SPECIAL SERIES : 2003 California Recall Election
Rev. Jesse Jackson speaks out against Proposition 54
October 3, 2003 7:52 PM
Support towards Proposition 54 has significantly declined and opposition is growing steadily, according to a new statewide poll released Saturday. This reflects a significant change in voter sentiment as the initiative has continuously led at the polls as recently as early September, The Field Poll, a non-partisan public opinion news service, said.
Proposition 54, or the Racial Privacy Act, has been one of the most controversial political initiatives on the ballot since its conception.
The oppostion reflected in The Field Poll was in full effect as students and the Rev. Jesse Jackson spoke out against the initiative when Jackson visited SF State Thursday afternoon.
Supporters of Proposition 54 argue it will save the state funding, and that it is the next step toward a colorblind society. University of California Regent Ward Connerly, one of the main endorsers for Proposition 54, defends the initiative by claiming that the government has no business granting preferential treatment or discriminating against any citizen based on race, according to the Propostion 54 Web site.
However, this same initiative has outraged many communities of color throughout the state, and it is this same outrage that has driven a wide variety of campus organizations to campaign against its success. This grassroots campaigning had its climax when Jackson stopped here as part of his “Keep Hope Alive/No on Prop 54 Campus Tour." He is visiting many California college campuses to urge students to vote against Proposition 54.
The President of Associated Students, Inc. Natalie Batista opened the event by talking to a packed crowd about the pros and cons of Proposition 54. Hundreds of students stood shoulder-to-shoulder listening to campus organizations like the Black Student Union, the General Union of Palestine Students, the Asian Student Union and others critically voice oppositon to the initiative.
As each speech ended, more and more people crowded around Jack Adams Hall anticipating Jackson’s arrival. Musician Alfredo Aguayo, played his guitar and sang songs about love and war until Jackson took the stage. As Jackson approached the stage the crowd erupted, greeting him with a standing ovation as he stepped on stage at Jack Adams Hall.
“Our values make us strong,” said Jackson. “It’s time for a change; we’re going to win on Tuesday.”
Jackson talked about how Proposition 54 threatens communities of color by eliminating the collection and tracking of racial data for various social services such as health care, education and law enforcement throughout the State. He also said the same forces that were behind the anti-civil rights movement that jailed Dr. Martin Luther King, Jr. are the same conservative forces that want to disenfranchise communities of color.
Jackson also criticized gubernatorial candidate Arnold Schwarzenegger and the California recall election.
“Let him [Arnold Schwarzenegger] terminate in the movies, not in the state,” said Jackson. “We need racial data to enforce the law, we need the truth and it shall set us free”.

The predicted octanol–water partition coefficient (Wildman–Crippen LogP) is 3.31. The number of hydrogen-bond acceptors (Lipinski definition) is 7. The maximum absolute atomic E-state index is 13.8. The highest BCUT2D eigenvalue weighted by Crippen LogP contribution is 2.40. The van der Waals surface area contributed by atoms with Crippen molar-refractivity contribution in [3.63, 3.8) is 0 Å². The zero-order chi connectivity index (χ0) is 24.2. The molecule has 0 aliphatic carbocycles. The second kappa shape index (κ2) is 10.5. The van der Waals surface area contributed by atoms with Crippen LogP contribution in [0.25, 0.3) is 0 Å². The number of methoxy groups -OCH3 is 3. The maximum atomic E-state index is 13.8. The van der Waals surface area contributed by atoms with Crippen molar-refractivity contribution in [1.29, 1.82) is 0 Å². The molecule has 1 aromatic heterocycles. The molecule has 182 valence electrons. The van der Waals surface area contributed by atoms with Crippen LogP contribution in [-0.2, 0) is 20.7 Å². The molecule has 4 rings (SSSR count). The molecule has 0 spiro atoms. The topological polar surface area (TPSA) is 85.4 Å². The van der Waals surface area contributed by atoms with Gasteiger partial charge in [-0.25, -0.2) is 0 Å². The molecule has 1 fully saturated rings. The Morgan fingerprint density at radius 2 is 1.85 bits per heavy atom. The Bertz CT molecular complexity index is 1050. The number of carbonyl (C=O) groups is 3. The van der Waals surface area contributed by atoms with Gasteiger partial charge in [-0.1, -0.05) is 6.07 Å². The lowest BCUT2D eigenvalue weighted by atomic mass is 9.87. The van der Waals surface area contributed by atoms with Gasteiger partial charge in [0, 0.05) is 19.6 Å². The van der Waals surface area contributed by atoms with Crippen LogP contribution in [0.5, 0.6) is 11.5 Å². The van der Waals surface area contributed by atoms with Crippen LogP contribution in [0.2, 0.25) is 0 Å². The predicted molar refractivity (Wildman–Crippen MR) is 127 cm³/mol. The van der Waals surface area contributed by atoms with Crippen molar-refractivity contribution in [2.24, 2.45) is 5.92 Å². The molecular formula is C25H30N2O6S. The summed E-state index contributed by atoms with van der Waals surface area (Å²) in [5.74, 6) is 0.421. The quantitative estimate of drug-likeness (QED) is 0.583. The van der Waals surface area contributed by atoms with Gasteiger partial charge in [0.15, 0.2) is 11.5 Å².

“Vote no on Prop 54 and send Schwarzenegger back to the studio,” urged Jackson.
It was evident that Proposition 54 struck a deep chord in many students that day, as witnessed when students from City College of San Francisco talked about their personal experiences with racial profiling. A black student told a story about how he was constantly harassed by police officers in Oregon, where he grew up.
“Stand up or get rolled on,” said Samuel Carr, the President of the SF State Black Student Union. “What I mean by that is stand up, fight against hate crimes and Prop 54, stand up or get defeated.”
“We’re not going to get whited out,” said Valerie Francisco. “It’ll [Proposition 54] just shut us down. We’re not a colorblind society and if we can’t track injustices, that’s worse."
Jackson ended the day by urging students to demand a voting precinct on campus before voting day, Oct. 7. Despite Jackson's persuasions, many students seemed hesitant to approach those students who were attempting to get a voting precinct on campus.
“It’s good to get motivational speakers, and he’s [Jackson] a great speaker,” said Toby Guerrero, ethnic studies graduate student. “But if this is a hands-on school, I still feel that we need to be more hands-on, on how to organize ourselves”.
“A lot of people want to go to events like this but afterwards, then what?” said Guerrero. “He [Jackson] tried to get people motivated at the end, but everyone was quick to leave”.
Steve Phillips from Power PAC, a non-profit organization dedicated to educating Californians about Proposition 54, also spoke at the event.
“This is a historic opportunity to turn the vote around,” said Philips. “On Oct. 7, California is going in a new direction. We’re going to turn this state around”.
As Rev. Jesse Jackson walked out of the Student Center, the crowd followed behind him to Malcolm X Plaza where he spoke more about Proposition 54 and the voting power of students.
"This election is brought on by fear," said Jackson. "If we vote on Tuesday, like we're cheering here today, we will win."
Reflecting on the event, Nina Fendel, Regional Representative for the California Faculty Association said, “We helped organize it and we’re thrilled we got a good turnout. They [students] were all passionate, political and we hope they’ll go out there and vote."
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